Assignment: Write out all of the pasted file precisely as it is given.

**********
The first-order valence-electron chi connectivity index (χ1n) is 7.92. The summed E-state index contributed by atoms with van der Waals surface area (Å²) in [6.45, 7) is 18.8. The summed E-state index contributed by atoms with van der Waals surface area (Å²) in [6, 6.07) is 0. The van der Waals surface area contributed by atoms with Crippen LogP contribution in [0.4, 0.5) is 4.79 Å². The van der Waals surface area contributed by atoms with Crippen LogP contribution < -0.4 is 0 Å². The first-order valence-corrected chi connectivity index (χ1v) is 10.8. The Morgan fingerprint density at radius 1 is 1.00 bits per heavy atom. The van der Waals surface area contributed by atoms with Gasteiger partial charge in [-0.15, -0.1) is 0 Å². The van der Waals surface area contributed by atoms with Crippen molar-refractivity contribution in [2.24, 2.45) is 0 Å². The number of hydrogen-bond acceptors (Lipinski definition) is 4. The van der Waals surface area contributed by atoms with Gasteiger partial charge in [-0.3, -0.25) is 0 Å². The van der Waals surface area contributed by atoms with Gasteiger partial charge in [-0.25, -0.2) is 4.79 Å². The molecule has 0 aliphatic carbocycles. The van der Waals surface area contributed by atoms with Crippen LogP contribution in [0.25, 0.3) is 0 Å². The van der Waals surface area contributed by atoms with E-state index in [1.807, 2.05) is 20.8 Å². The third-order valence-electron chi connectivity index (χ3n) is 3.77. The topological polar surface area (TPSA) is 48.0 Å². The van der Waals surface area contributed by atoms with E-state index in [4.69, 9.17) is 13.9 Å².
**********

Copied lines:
The first-order valence-electron chi connectivity index (χ1n) is 7.92. The summed E-state index contributed by atoms with van der Waals surface area (Å²) in [6.45, 7) is 18.8. The summed E-state index contributed by atoms with van der Waals surface area (Å²) in [6, 6.07) is 0. The van der Waals surface area contributed by atoms with Crippen LogP contribution in [0.4, 0.5) is 4.79 Å². The van der Waals surface area contributed by atoms with Crippen LogP contribution < -0.4 is 0 Å². The first-order valence-corrected chi connectivity index (χ1v) is 10.8. The Morgan fingerprint density at radius 1 is 1.00 bits per heavy atom. The van der Waals surface area contributed by atoms with Gasteiger partial charge in [-0.15, -0.1) is 0 Å². The van der Waals surface area contributed by atoms with Crippen molar-refractivity contribution in [2.24, 2.45) is 0 Å². The number of hydrogen-bond acceptors (Lipinski definition) is 4. The van der Waals surface area contributed by atoms with Gasteiger partial charge in [-0.3, -0.25) is 0 Å². The van der Waals surface area contributed by atoms with Gasteiger partial charge in [-0.25, -0.2) is 4.79 Å². The molecule has 0 aliphatic carbocycles. The van der Waals surface area contributed by atoms with Crippen LogP contribution in [0.25, 0.3) is 0 Å². The van der Waals surface area contributed by atoms with E-state index in [1.807, 2.05) is 20.8 Å². The third-order valence-electron chi connectivity index (χ3n) is 3.77. The topological polar surface area (TPSA) is 48.0 Å². The van der Waals surface area contributed by atoms with E-state index in [4.69, 9.17) is 13.9 Å².